Showing posts from April, 2009

Reported miracles: an important clarification

After reading through the chapter on miracles in The Jesus Legend again it seems to me that Boyd and Eddy are conflating two distinct skeptical challenges to the miracle claims of the Gospels. The first uses the mere presence of miracle stories in the Jesus traditions as evidence that the evangelists or their sources concocted them out of thin air, either as a free creative composition or modeled on Old Testament or pagan miracle accounts. They write: "The Gospels claim that Jesus and his disciples performed miracles such as healing the sick and disabled, casting out demons, and even raising the dead. To the thinking of many historical-critical scholars, this is enough to demonstrate that they are substantially legendary." (pp.39-40) According to this line of thinking, the Gospel accounts cannot possibly have their source in the actual eye-witness experience of the disciples, even if they merely record their (confused?) reaction to an unusual event. This amounts to the claim

Commentary on A Contra-Positive Deductive Anti-Theist Argument from Suffering

Warning!--a long and dense post is approaching. Several weeks ago, I posted up ( here on the Cadre Journal ) a revision of Richard Carrier's deductive anti-theistic argument from suffering, which he attempted during his debate with Tom Wanchick a few years ago (which for reference can be found here at the Secular Web. ) Now comes the commentary, where I take some time to explain the tactical and strategic applications of my revision. For an even longer commentary, where I discuss in more detail why I made the revisions I did, as well as discuss the level of similarity to Richard’s original argument, please see the doc file posted in the second comment of this thread at The thread’s initial post is the revised argument found here on the Cadre as well. Note: all argument element references afterward in this article, such as P1 or C1, refer afterward to the elements of my revision of Richard's argument, not to the element labels given by Richard t

Put off Meeting Your Maker by Visiting Him Regularly: The Benficial Effects of Attending Church on Health

This relates to my recent posts on some social benefits of Christianity in the U.S., which were prompted by a commentor who argued that Christianity offered nothing based on his dubious representations of social science data. In this post, I look at the relationship between attendance at religious services and health. First, to launch things off, I start with a quote from an article in the Southern Medical Journal : The beneficial effects of church attendance on all-cause mortality rates is the most solidly established positive effect on religion and health. "Methodologic Issues in Research on Religion and Health.” 2004, vol. 97, no. 12, pp. 1231-1241. This issue of the SMJ contained a number of articles on the relationship between religion and health. Next, the above-referenced issue of the SMJ contained a helpful review of related studies, "Religious Involvement and Adult Mortality in the United States: Review and Perspective." 2004, vol. 97, no. 12, pp. 1223-1230.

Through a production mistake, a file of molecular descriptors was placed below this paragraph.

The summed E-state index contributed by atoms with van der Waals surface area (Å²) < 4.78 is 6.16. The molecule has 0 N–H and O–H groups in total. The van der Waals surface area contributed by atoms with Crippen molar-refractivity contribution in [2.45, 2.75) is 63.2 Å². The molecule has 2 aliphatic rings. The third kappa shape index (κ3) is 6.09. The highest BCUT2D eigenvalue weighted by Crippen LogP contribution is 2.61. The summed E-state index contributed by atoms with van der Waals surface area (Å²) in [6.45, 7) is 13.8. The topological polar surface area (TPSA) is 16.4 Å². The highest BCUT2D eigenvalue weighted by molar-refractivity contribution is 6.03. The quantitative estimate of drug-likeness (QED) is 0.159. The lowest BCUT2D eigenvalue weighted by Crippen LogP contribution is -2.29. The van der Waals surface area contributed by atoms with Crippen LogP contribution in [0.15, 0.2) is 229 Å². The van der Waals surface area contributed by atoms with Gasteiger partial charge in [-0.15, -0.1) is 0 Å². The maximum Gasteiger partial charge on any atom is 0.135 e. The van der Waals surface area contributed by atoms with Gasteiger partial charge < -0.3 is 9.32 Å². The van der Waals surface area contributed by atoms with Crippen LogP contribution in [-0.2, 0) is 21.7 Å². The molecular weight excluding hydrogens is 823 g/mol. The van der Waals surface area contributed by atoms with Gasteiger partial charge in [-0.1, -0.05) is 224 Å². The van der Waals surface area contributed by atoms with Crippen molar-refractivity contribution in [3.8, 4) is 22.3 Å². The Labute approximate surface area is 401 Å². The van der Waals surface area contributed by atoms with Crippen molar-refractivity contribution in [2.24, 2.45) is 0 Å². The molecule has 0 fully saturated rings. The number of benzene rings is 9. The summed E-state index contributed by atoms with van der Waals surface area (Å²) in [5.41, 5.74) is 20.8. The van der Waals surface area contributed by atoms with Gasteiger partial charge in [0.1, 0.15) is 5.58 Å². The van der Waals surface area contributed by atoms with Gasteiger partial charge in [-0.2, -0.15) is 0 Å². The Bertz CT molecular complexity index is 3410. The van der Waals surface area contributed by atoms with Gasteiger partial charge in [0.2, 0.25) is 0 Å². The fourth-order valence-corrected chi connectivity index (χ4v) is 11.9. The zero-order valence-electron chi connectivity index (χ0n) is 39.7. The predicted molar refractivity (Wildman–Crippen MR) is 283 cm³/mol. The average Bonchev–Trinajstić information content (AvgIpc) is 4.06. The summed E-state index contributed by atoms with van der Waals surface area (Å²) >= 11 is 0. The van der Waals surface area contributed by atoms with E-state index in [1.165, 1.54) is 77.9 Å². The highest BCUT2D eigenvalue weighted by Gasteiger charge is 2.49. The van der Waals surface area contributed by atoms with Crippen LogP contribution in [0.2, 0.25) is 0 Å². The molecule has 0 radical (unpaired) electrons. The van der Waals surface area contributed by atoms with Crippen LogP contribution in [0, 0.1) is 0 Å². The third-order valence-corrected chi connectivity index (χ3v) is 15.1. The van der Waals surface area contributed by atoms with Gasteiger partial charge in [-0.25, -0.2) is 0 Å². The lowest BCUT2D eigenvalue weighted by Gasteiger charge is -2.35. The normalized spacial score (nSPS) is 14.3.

Knowing God (and anyone else for that matter)

In the comments section of one of my recent posts on religious epistemology, atheist David Ellis asks: "Of what does a personal relationship with someone who is invisible, insubstantial, and does not speak back when you speak to him consist? Does a personal relationship with such a God (assuming its real) look one iota different from a personal relationship with an imaginary God who one is firmly convinced is real?" This is a very good question, even though it was made from a standpoint of manifest ignorance of how personal relationships work, with God or anyone else. From the question I infer that Ellis takes the following facts for granted about any 'real' personal relationship: 1) the other person has to be visible, 2) the other person has to be substantial and 3) the other person has to speak back when you speak to him, where presumably speaking is limited to creating differentials in air pressure that are propagated to the ear, where stimulation of the cochlear